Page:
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Setup and Features
Router Bits
Routing System Safety
Special Cautions on Materials & Techniques
Routing System Operations
Decorative Surface Cuts
Building Fixtures
Repairing Furniture & Veneers
Using Drill Press Vise to Hold Workpiece
Under Table Operations

Shopsmith Ovararm Pin Router
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Figure 22-46. Fluting adds an attractive accent to legs or posts.

Fluting is a series of decorative cuts that are made with a core box or veining bit to enhance flat-sided or cylindrical posts and legs (Figure 22-46).

Flat Sided-Fluting of flat-sided (square, hexagonal, octagonal, etc.) legs and posts is a fairly simple matter.

Begin by setting up the fence and the fence extensions (Figure 22-21) to control the location of the flute. Then, firmly attach the stops to the extension fences to limit the length of the flutes (Figure 22-47).

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Figure 22-47. Fluting of workpieces with flat surfaces is accomplished by guiding the workpiece against the fence. Use stops to limit the length of the flutes.

Install your bit and set the depth stop rod to the depth-of-cut you desire.

Position your workpiece at one end of its intended travel and turn on your router motor. Slowly lower the bit into the stock and slide the workpiece against the fence extensions until the stop stops it. Raise the bit and turn off the router motor. Do not dwell or pause at either end of the cut or you will burn your workpiece.


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Figure 22-48. When fluting tapered workpieces, cut a wedge to make the top side of your workpiece parallel with the table surface during operations. Click on image to see larger view.

Flat-Sided with Taper-Fluting flat-sided legs or posts with a taper is slightly more involved. Begin by cutting a tapered “wedge” to make the top (or working) side of the leg or post parallel to the table surface during operations (Figure 22-48). Temporarily affix the wedge to the flat on the opposite (or bottom) side of the stock that you plan to flute with masking tape or double-sided tape. Place the stops in position and proceed as you would for fluting flat-sided projects.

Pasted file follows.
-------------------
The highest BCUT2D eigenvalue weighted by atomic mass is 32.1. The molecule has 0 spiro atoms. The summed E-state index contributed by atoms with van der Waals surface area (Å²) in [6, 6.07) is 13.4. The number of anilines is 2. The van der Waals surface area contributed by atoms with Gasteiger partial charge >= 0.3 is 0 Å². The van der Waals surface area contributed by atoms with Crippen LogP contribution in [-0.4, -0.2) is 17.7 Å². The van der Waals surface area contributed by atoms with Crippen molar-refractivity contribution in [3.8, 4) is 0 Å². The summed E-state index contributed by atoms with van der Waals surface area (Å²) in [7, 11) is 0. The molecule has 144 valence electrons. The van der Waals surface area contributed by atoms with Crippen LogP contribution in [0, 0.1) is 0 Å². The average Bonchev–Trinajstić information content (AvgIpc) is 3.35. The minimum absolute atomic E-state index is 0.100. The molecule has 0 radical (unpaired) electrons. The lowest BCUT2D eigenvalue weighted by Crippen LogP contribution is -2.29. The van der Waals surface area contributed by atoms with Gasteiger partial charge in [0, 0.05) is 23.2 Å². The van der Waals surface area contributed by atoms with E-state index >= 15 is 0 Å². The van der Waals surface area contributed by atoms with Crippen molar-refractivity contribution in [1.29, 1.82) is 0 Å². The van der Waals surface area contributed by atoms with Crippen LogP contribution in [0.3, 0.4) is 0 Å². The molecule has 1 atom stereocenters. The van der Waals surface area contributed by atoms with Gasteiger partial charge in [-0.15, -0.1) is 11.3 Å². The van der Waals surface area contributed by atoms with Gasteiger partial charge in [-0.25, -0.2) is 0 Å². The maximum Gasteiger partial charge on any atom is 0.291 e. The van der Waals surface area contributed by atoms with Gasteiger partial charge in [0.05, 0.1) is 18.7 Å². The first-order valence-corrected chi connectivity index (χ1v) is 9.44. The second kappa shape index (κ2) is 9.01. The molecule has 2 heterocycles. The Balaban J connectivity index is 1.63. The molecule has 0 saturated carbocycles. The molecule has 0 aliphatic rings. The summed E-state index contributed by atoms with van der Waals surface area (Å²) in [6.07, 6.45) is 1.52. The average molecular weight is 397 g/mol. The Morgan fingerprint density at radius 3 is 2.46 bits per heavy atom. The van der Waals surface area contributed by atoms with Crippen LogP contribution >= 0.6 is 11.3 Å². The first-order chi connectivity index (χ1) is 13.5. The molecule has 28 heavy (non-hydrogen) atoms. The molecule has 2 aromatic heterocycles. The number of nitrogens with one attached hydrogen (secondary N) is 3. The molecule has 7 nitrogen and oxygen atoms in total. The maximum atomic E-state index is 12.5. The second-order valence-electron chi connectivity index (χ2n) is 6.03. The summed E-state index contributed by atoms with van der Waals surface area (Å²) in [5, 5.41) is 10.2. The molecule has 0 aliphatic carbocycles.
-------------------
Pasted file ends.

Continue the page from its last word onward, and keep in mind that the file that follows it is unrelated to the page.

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Figure 22-49. Construction details of a special indexing fixture that is used for fluting cylindrical legs or posts. Click on image to see larger view.

Cylindrical-If you are planning to flute cylindrical legs or posts, you will need to build a special indexing fixture to hold the work-piece during the cuts (Figure 22-49).

Begin by inserting the workpiece between the two centers of the fixture. The top of the workpiece must be parallel to the table surface. Attach stops to the routing system fence and/or the bottom or sides of the indexing fixture to limit the length of your cuts as described under fluting flat-sided workpieces.

Next, decide how many flutes you want around the circumference of your workpiece. The indexing head is set up to cut up to 24 flutes, 150 apart. If you want eight flutes, simply index the head three holes for each flute, insert the nail, and make your cut. If you want six flutes, index the head four holes for each cut, etc.

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Figure 22-50. Flute cylindrical legs and posts by guiding the fixture through the cuts with the workpiece mounted firmly between the two centers.

Make your passes just as described earlier for fluting flat-sided legs or posts, guiding the fixture with the workpiece in position through each cut (Figure 22-50).

Cylindrical with Taper-If your cylindrical legs or posts ar tapered, use a “wedge” between the bottom of the fixture and the table surface, just as you would for fluting flat-sided workpieces with a taper.

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